[source lang = "cpp"]//program to look for possible moves of a chess piece - asks for a number of pieces present from a user and //then the user enters the grid reference on an 8x8 board, the type of piece and color for each piece. //The Grid reference for the piece to test is then entered, and then each of the possible moves by the piece are //counted and output  #include <iostream> #include <string> using namespace std;//enums for piece and colour typesenum PIECE{EMPTY,HAWK,ELEPHANT,QUEEN}; enum COLOUR{BLACK,WHITE};//a struct to hold a grid reference struct Position {               int x;         int y; };//a struct to represent a square on a chess board //shows if the square is empty or not and what colour the piece is if sostruct Square {         PIECE  pieceType;         COLOUR pieceColour; };//const values for the size of the board, and to help work out grid refs //from string inputconst int BOARDSIZE = 8; const int ASCIIVALCHAR  = 97; const int ASCIIVALNUM   = 49;//const values to represent possible directions on a chess board, with a value //STILL to represent no movement, its just a lot more explanatory than a 0const int LEFT  = -1; const int RIGHT = 1; const int DOWN  = 1; const int UP    = -1; const int STILL = 0;//typedef an int DIR just to make prototypes clearer typedef int   DIR;//typedef a chessboard, an 8 x 8 grid of squares typedef Square board[BOARDSIZE][BOARDSIZE];//function prototypes void    initBoard(board&); void    getData(board&,string&); Square  returnPiece(char,char); void    evaluateMoves(board&,string&); void    EvalDiagonalMoves(board&, COLOUR, Position&,int& );void    EvalStraightMoves(board&, COLOUR, Position&,int&);void    EvalKnightMoves(board&, COLOUR, Position&,int&);void	TestDirection(board&, COLOUR, int, int,int&,DIR, DIR);PIECE   returnPiece(char);int main() {         string testingSquare;         board ChessBoard;         initBoard(ChessBoard);         getData(ChessBoard,testingSquare);         evaluateMoves(ChessBoard,testingSquare);         return 0; }//initialise all the board squares to EMPTY void initBoard(board& chessboard) {         for(int i = 0; i < BOARDSIZE; i++)         {                 for(int j = 0; j < BOARDSIZE; j++)                 { 					chessboard[j].pieceType = EMPTY;                 }         } }//gets all input necessary from the user, assumes that all input is correct void getData(board& chessboard, string& testSquare) {         int     numPieces;         char    colour;         char    piece;         string  position;              cin >> numPieces;        for(int i = 0; i < numPieces; i++)         {                 cin >> colour >> piece >> position;                chessboard[position[0] - ASCIIVALCHAR ][position[1] - ASCIIVALNUM].pieceType =                 returnPiece(piece);                if(colour == 'b') chessboard[position[0] -ASCIIVALCHAR][position[1]- ASCIIVALNUM].pieceColour =                         BLACK;                 else                         chessboard[position[0] - ASCIIVALCHAR][position[1]- ASCIIVALNUM].pieceColour = WHITE;                         }        cin >>testSquare;         }//returns a piece value depending on the passed char value PIECE returnPiece(char piece) {         switch(piece)         {                 case 'e' :                         return ELEPHANT;                 case 'h' :                         return HAWK;                 case 'q' :                          return QUEEN;                 default :                         return EMPTY;         } }//this evaluates the amount of moves depending on the configuration of the //chess board, and the string representation of the grid ref that gets broken down //into two integer indexes. These indexes are used to get the type of the piece, colour //etc. It assumes all info passed in to be correct.void evaluateMoves(board& chessboard,string& testSquare) {         Position testPos;         testPos.x = testSquare[0] - ASCIIVALCHAR;         testPos.y = testSquare[1] - ASCIIVALNUM;        PIECE  piece  = chessboard[testPos.x][testPos.y].pieceType;         COLOUR colour = chessboard[testPos.x][testPos.y].pieceColour;        int numMoves = 0;        //now the possible num of moves are calculated by calling routines depending         //on the piece type, the total number is passed by reference so it is added up.        switch(piece)         { 			    case HAWK :                         EvalDiagonalMoves(chessboard,colour,testPos,numMoves);                         EvalKnightMoves(chessboard,colour,testPos,numMoves);                         break;                 case ELEPHANT :                         EvalStraightMoves(chessboard,colour,testPos,numMoves);                         EvalKnightMoves(chessboard,colour,testPos,numMoves);                         break;                 case QUEEN :                         EvalStraightMoves(chessboard,colour,testPos,numMoves);                         EvalDiagonalMoves(chessboard,colour,testPos,numMoves);                         break;         }        cout << numMoves<<endl; }//Wrapper function for TestDirection() - passes appropriate values for horizontal and //vertical movement to represent straight lines of movementvoid EvalStraightMoves(board& chessboard, COLOUR colour, Position& pos,int& moves) {         //strategy - check up, down, left, right         TestDirection(chessboard,colour, pos.x, pos.y + UP ,moves,UP,STILL);         TestDirection(chessboard,colour, pos.x, pos.y + DOWN ,moves,DOWN,STILL);         TestDirection(chessboard,colour, pos.x + LEFT, pos.y,moves,STILL,LEFT);         TestDirection(chessboard,colour, pos.x + RIGHT, pos.y,moves,STILL,RIGHT);                 }//Wrapper function for TestDirection() - passes appropriate values for horizontal and //vertical movement to represent diagonal lines of movementvoid EvalDiagonalMoves(board& chessboard, COLOUR colour, Position& pos,int& moves) {         //strategy - check up-left,up-right,down-right,down-left         TestDirection(chessboard,colour, pos.x + LEFT, pos.y + UP ,moves,UP,LEFT);         TestDirection(chessboard,colour, pos.x + RIGHT, pos.y + UP ,moves,UP,RIGHT);         TestDirection(chessboard,colour, pos.x + RIGHT, pos.y + DOWN,moves,DOWN,RIGHT);         TestDirection(chessboard,colour, pos.x + LEFT, pos.y + DOWN,moves,DOWN,LEFT); }//tests each possible knight move individually to see if legal using //bounds checking and testing if square is emptyvoid EvalKnightMoves(board& chessboard, COLOUR colour, Position& pos,int& moves) {        //own algorithm for this - check if landing square is         //either out of bounds, on another piece - if so check colour         if(pos.x + 2 < BOARDSIZE && pos.y - 1 >= 0)         {                 if(chessboard[pos.x+2][pos.y-1].pieceType == EMPTY)                     {                         moves++;                 }                 else                 {                         if(chessboard[pos.x+2][pos.y-1].pieceColour != colour)                                 moves++;                 }               }        if(pos.x + 2 < BOARDSIZE && pos.y + 1 < BOARDSIZE)         {                 if(chessboard[pos.x+2][pos.y+1].pieceType == EMPTY)                     {                         moves++;                 }                 else                 {                         if(chessboard[pos.x+2][pos.y+1].pieceColour != colour)                                 moves++;                 }               }        if(pos.x - 2 >= 0 && pos.y - 1 >= 0)         {                 if(chessboard[pos.x-2][pos.y-1].pieceType == EMPTY)                     {                         moves++;                 }                 else                 {                         if(chessboard[pos.x-2][pos.y-1].pieceColour != colour)                                 moves++;                 }               }        if(pos.x - 2 >= 0 && pos.y + 1 < BOARDSIZE)         {                 if(chessboard[pos.x-2][pos.y+1].pieceType == EMPTY)                     {                         moves++;                 }                 else                 {                         if(chessboard[pos.x-2][pos.y+1].pieceColour != colour)                                 moves++;                 }               }        if(pos.x + 1 < BOARDSIZE && pos.y - 2 >= 0)         {                 if(chessboard[pos.x+1][pos.y-2].pieceType == EMPTY)                     {                         moves++;                 }                 else                 {                         if(chessboard[pos.x+1][pos.y-2].pieceColour != colour)                                 moves++;                 }               }        if(pos.x - 1 >= 0 && pos.y - 2 >= 0)         {                 if(chessboard[pos.x-1][pos.y-2].pieceType == EMPTY)                     {                         moves++;                 }                 else                 {                         if(chessboard[pos.x-1][pos.y-2].pieceColour != colour)                                 moves++;                 }               }        if(pos.x + 1 < BOARDSIZE && pos.y + 2 < BOARDSIZE)         {                 if(chessboard[pos.x+1][pos.y+2].pieceType == EMPTY)                     {                         moves++;                 }                 else                 {                         if(chessboard[pos.x+1][pos.y+2].pieceColour != colour)                                 moves++;                 }               }        if(pos.x - 1 >= 0 && pos.y +2 < BOARDSIZE)         {                 if(chessboard[pos.x - 1][pos.y + 2].pieceType == EMPTY)                 {                         moves++;                 }                 else                 {                         if(chessboard[pos.x - 1][pos.y + 2].pieceColour != colour)                                 moves++;                 }               } }//recursive procedure used to calculate possible number of moves - first of all tests if passed //position is within the board and legal, then tests if the square is empty. If so this is a legal //move, increment the total by one and call the procedure again by one square in the appropriate direction. //If not test if the piece in the square is the same color - if it is no go, if not increase by one and //end the recursion.void TestDirection(board& chessboard, COLOUR colour, int x, int y,int& moves,DIR vert, DIR horiz) {         if(x < BOARDSIZE && x >= 0 && y < BOARDSIZE && y >= 0)         {                 if(chessboard[x][y].pieceType == EMPTY)                 {                         moves++;                         TestDirection(chessboard,colour,x+horiz,y+vert,moves,vert,horiz);                 }                 else                 {                         if(chessboard[x][y].pieceColour != colour)                                 moves++;                 }               } }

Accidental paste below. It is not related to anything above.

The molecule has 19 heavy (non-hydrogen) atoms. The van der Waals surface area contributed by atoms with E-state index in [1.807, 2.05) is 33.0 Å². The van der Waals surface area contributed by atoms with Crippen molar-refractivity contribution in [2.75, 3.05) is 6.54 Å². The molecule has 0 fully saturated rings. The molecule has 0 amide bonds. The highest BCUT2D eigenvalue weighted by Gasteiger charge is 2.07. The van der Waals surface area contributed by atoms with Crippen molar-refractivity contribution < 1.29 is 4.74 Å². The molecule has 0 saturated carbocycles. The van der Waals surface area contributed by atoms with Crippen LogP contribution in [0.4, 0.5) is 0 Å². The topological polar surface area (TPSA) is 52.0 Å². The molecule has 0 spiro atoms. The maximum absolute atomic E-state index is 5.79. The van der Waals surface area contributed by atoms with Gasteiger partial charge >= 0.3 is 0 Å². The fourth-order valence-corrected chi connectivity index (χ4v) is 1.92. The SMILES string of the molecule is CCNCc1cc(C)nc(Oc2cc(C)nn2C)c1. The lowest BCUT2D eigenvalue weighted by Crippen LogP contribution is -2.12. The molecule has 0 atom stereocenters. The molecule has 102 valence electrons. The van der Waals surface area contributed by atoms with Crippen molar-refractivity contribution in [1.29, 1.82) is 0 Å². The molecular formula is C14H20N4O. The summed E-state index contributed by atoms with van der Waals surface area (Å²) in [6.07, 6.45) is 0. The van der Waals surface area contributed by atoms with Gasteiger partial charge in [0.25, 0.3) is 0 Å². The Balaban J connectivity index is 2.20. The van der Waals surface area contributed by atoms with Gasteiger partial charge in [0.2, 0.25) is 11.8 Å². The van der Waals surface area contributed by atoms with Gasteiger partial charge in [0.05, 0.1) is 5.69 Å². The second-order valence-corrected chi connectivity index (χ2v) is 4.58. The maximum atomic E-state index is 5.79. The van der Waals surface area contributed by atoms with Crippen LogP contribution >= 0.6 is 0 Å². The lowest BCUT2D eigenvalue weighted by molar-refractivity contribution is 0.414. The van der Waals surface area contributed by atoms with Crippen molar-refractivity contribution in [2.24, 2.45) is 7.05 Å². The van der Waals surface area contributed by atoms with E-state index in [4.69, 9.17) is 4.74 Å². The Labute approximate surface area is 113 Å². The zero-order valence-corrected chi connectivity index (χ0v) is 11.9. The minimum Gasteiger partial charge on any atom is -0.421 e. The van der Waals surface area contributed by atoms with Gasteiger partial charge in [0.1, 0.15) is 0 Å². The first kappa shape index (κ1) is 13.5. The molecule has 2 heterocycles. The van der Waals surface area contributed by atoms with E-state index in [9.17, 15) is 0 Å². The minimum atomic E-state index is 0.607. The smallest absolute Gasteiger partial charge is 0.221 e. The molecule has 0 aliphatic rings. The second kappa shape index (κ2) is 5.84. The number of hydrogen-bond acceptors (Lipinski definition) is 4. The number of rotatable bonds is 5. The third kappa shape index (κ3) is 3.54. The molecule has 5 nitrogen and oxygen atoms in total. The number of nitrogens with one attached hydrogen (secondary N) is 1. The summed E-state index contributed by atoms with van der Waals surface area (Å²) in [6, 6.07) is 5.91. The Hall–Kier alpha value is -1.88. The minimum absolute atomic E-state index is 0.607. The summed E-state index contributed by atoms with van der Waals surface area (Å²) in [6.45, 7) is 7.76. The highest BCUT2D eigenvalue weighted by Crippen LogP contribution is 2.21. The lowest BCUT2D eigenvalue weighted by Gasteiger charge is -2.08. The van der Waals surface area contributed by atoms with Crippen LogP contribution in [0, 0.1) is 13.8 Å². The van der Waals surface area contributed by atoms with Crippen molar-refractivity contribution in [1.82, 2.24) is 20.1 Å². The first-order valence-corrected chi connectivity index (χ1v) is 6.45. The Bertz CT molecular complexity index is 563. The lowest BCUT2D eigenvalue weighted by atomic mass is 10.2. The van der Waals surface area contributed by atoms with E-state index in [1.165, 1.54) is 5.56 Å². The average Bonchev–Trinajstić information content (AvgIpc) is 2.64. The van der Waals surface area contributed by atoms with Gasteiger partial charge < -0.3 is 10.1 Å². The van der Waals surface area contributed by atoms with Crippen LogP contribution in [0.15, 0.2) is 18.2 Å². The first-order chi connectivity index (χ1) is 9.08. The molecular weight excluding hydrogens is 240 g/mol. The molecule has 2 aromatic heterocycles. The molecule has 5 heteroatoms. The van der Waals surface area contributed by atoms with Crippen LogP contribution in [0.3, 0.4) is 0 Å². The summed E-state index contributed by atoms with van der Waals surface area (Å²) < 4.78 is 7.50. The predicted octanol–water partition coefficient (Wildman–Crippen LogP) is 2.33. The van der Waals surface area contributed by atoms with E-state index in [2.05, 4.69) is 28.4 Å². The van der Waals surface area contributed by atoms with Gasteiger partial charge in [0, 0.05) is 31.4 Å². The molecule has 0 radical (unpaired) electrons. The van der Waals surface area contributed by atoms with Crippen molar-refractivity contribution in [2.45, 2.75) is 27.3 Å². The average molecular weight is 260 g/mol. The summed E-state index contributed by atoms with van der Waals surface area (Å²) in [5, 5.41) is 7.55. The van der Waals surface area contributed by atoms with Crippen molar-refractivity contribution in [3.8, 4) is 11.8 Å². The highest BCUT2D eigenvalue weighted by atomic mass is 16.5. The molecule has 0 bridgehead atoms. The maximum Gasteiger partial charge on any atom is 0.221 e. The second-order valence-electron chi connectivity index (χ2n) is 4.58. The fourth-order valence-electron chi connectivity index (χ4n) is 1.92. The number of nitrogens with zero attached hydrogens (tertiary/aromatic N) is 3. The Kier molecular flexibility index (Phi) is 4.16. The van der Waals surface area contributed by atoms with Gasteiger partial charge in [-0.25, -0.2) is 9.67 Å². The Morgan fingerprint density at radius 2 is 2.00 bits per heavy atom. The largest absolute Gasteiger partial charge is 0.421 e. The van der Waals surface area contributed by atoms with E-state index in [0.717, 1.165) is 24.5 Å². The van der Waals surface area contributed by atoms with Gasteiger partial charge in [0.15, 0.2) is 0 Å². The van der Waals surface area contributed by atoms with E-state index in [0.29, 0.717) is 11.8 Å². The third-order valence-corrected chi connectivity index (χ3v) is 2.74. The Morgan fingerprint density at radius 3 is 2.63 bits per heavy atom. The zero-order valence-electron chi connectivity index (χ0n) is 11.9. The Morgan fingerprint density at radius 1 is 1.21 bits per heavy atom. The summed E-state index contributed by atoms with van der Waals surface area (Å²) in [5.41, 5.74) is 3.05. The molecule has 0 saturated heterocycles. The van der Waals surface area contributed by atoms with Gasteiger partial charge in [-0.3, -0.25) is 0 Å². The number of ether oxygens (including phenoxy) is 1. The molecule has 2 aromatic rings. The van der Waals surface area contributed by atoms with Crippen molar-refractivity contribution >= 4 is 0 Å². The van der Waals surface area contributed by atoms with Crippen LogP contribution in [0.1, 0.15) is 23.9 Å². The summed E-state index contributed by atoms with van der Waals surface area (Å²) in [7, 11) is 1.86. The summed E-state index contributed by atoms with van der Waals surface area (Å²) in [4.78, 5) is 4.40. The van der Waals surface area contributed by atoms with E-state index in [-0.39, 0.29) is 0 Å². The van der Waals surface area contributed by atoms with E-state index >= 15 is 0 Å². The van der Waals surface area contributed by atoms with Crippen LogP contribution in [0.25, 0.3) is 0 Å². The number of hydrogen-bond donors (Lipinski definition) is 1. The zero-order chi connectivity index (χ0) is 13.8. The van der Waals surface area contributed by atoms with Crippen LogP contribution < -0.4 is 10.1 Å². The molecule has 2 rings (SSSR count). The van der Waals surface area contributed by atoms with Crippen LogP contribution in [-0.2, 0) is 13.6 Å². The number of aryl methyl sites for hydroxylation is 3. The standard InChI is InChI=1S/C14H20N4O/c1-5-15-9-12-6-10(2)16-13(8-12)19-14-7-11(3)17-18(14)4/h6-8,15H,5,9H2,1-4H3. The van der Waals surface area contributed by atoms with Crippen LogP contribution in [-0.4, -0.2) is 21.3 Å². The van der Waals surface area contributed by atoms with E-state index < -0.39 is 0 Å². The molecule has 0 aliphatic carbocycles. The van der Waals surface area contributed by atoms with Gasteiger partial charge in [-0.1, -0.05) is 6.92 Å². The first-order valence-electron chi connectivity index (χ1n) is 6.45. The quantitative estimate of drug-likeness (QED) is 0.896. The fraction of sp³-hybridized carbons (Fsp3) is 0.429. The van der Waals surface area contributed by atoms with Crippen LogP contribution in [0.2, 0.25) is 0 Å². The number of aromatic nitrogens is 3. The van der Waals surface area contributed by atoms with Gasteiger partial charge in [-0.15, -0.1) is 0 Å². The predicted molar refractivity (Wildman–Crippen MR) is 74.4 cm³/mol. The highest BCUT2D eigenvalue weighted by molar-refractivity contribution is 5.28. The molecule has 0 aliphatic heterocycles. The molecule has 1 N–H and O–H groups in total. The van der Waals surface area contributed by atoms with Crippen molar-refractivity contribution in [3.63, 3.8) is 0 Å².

I will post some images to explain the sample input asap, as well as some other diagrams

Thanks in advance, I'm curious to see what we can all learn here

[Edited by - MrLloyd1981 on December 7, 2010 4:53:49 PM]

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Perhaps it's just my lack of C++ know-how, but it looks like you are only checking each rook/bishop movement type with one square in each relevant direction. Aren't you supposed to check available squares across the board?

Edit: Sorry, on my first look I missed the recursive call in TestDirection. :P

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Explanations of the ways the pieces move in the exercise

An illustration of the sample input data

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Quote:
 Original post by Abion47Perhaps it's just my lack of C++ know-how, but it looks like you are only checking each rook/bishop movement type with one square in each relevant direction. Aren't you supposed to check available squares across the board?

It does, its using a recursive approach to check one square at a time until it either goes out of bounds/off the board or finds a square with a piece in it blocking the way, where the recursion terminates

EDIT: Haha there was no need for me to post this afterall ;)

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IMHO it would be faster for the knight algorithm if you were to check the positions in the order of squares that are similar with each other. Seems like a faster alternative than checking each square independently. I.E. go from x + 2 and y + 1 to x + 2 and y - 1. This way you are only changing the value of one variable instead of two.